ARCHIE DALLAS

What are the priorities for the DSU in 2012/13?

As a union we need to work out how to communicate with our students. The DSU needs to know what students want from us. We’re conducting market research in the next two months to find out what students want. I’m running again as it needs someone who knows where we’re going and where we’ve been.

As students paying £9000 fees come in, what would you as president do to help them see value for money?

It’s important for people to realise that the university doesn’t get £6000 more per person. There’s no reason the university shouldn’t be improving services however. Some areas in the National Student Survey are dire, such as academic assessment and feedback. We need to make sure the university knows where they’re falling down. They need to know we’re not becoming consumers – we’re not buying a degree. We must make sure we’re all driving towards the same thing.

How would you approach the DSU’s relationship with the University (and how would you characterise it now)?

At the moment the university doesn’t listen to us as much as they should. They try, but really need to understand what students want. The president needs to stand up with confidence and say ‘this is what students want’. A stronger union allows us to go to the university and say we deserve this. Communication again is key.

How should the DSU relate to CRs?

The DSU is not the seventeenth college. The college system should be our biggest strength, but it’s often turned into our biggest weakness. The DSU should complement the colleges, work with colleges and find out what they want and need. It’s easy for the university to divide and conquer with sixteen disparate colleges – a unified voice is important.

How would you seek to improve relations and communication with Queen’s Campus?

It’s important to be more proactive. QC probably feel a bit stranded at the moment and not supported by the union. We need to find out their real big issues – don’t ghettoise them. The university is doubling the number of students there in five years – this is a good opportunity to look ahead and make sure the DSU is there every step of the way to ensure students feel represented. We need to prove that the DSU has something to offer them.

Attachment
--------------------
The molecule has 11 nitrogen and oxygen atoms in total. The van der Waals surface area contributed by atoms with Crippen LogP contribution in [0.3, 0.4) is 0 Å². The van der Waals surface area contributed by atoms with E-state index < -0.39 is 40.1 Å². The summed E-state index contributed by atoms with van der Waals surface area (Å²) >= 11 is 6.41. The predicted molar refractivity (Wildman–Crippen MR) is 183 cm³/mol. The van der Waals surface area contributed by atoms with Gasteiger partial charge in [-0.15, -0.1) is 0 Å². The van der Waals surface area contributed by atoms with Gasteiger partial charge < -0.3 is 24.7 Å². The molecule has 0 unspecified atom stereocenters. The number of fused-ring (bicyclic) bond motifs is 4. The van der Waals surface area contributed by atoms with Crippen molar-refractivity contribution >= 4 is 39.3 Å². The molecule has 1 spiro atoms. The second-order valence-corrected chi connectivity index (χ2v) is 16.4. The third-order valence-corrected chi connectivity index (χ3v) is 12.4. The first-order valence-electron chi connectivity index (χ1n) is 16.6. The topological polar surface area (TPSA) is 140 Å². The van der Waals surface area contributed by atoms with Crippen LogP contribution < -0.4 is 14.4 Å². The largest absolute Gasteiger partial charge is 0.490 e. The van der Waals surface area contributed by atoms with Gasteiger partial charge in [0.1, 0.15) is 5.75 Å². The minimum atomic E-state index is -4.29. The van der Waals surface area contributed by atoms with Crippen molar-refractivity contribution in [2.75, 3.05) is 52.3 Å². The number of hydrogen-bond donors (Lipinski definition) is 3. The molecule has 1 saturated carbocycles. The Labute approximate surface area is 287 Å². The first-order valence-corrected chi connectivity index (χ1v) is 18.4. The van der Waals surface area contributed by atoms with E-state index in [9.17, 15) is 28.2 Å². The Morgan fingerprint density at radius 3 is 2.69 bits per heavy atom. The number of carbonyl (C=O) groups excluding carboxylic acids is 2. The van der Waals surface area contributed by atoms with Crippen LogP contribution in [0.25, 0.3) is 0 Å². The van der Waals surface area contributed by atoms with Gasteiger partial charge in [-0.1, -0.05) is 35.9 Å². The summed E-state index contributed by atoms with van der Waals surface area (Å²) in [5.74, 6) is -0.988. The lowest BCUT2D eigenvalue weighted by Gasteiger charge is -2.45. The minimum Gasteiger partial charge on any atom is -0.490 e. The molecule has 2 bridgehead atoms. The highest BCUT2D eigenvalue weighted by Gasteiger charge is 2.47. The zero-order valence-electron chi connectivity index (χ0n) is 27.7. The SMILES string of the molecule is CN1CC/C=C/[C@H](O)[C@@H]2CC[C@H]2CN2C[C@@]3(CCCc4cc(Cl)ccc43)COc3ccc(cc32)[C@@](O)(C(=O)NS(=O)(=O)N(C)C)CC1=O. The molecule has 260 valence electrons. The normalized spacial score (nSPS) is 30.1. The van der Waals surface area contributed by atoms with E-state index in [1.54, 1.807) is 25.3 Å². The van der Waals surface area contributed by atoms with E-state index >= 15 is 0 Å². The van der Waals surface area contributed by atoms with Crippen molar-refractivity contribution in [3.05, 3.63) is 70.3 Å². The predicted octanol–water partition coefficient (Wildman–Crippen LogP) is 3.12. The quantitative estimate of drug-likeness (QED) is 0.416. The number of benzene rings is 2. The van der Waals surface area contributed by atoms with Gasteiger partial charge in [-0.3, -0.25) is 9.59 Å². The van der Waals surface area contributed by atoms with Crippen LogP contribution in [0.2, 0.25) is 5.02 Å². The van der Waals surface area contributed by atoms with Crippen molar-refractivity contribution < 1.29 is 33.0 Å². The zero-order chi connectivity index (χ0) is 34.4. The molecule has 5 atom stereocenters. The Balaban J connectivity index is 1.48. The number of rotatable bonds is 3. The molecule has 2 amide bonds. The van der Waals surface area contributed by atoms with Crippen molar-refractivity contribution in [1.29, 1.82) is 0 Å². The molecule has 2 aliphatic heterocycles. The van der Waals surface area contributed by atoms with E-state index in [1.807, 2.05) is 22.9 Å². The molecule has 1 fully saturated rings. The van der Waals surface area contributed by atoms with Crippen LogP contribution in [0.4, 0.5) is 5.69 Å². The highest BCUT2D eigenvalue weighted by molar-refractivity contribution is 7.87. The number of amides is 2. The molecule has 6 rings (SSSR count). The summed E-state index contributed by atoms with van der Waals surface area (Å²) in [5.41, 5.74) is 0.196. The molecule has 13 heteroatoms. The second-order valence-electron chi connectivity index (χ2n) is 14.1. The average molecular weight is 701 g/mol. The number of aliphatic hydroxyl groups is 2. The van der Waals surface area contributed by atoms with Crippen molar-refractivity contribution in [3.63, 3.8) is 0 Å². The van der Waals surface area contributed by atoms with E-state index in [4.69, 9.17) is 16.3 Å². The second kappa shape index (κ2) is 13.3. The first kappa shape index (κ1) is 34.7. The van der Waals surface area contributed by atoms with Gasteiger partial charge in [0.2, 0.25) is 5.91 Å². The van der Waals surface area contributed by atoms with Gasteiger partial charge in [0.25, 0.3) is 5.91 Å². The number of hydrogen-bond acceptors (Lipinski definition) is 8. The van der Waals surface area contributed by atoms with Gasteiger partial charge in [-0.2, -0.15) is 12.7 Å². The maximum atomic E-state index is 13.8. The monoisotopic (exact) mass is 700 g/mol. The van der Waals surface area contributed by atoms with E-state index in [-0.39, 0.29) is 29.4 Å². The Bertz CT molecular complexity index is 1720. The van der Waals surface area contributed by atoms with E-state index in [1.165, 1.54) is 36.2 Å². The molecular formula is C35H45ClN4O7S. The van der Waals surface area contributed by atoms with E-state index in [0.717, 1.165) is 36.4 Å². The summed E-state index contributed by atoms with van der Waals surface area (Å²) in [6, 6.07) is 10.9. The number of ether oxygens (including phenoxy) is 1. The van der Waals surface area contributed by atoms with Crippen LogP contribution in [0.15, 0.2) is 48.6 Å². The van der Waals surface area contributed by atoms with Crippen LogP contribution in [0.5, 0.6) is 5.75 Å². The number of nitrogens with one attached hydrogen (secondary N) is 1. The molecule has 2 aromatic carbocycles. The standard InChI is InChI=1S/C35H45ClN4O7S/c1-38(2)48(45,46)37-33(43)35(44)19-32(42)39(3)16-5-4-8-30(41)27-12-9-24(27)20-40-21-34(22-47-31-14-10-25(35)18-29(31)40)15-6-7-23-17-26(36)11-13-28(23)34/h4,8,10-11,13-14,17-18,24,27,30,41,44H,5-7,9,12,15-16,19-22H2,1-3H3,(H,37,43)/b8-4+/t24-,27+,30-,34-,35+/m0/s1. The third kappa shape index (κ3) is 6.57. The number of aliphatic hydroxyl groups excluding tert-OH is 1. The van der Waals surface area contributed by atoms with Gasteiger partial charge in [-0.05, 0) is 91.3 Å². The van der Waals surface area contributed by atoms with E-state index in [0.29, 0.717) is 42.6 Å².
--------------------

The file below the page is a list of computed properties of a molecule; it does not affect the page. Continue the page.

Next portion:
How would you seek to improve services for a) postgraduates and b) international students?

Communication is the worst with postgraduates and international students. We need to increase engagement with the DSU in terms of having officer positions to support postgraduates. There’s a lot of presumption that the DSU knows what postgraduates want but this isn’t the case. International students have very specific requirements – talking through how things work in the UK, discussing cultural differences (such as plagiarism, which is some cultures is seen as a compliment). We need to make sure they know services are there for them.

Considering the scale of the commitment, what made you decide to run?

This time last year I really hated the DSU, and only now realise how important it is – it’s not optional, it’s too important. I know what to do, I just need an opportunity to do it. I hopefully don’t need to prove my commitment having been DUCK Officer this year.

What has been the DSU’s biggest mistake during your time here?

Lack of direction and lack of communication – one informs the other. It’s good at small things, but no big vision, nothing for people to get excited about. We need to work out what we want to be and how we can help students.

IAN WILLIAMSON

What are the priorities for the DSU in 2012/13?

Bringing back events, as the only way to engage with the student body. Trying to engage more with JCRs, as students interact more with their JCRs, so it’s a better link with the student body.

As students paying £9000 fees come in, what would you as president do to help them see value for money?

The university doesn’t have much more money to spend, so we can’t expect that much – the key is to ensure the university actually listens to students. We can’t make a long wish list. A university more willing to take action against poor quality lecturers is one issue. The CIS needs improvement.

How would you approach the DSU’s relationship with the University (and how would you characterise it now)?

As things stand, I’d use the words of one of the JCR presidents – the sabbatical team are becoming more and more like student consultants employed by the university rather than student representatives. That does yield many good results, but the most contentious issues the university doesn’t consult on. Sabbs need to be more proactive in challenging the university and approaching them on issues without being asked.

How should the DSU relate to CRs?

If you ask any student who represents them, nine times out of ten they’ll say their CR president. CR presidents need the ability to take issues forward quickly and effectively. Through that the actions of DSU sabbs can have increased accountability.

How would you seek to improve relations and communication with Queen’s Campus?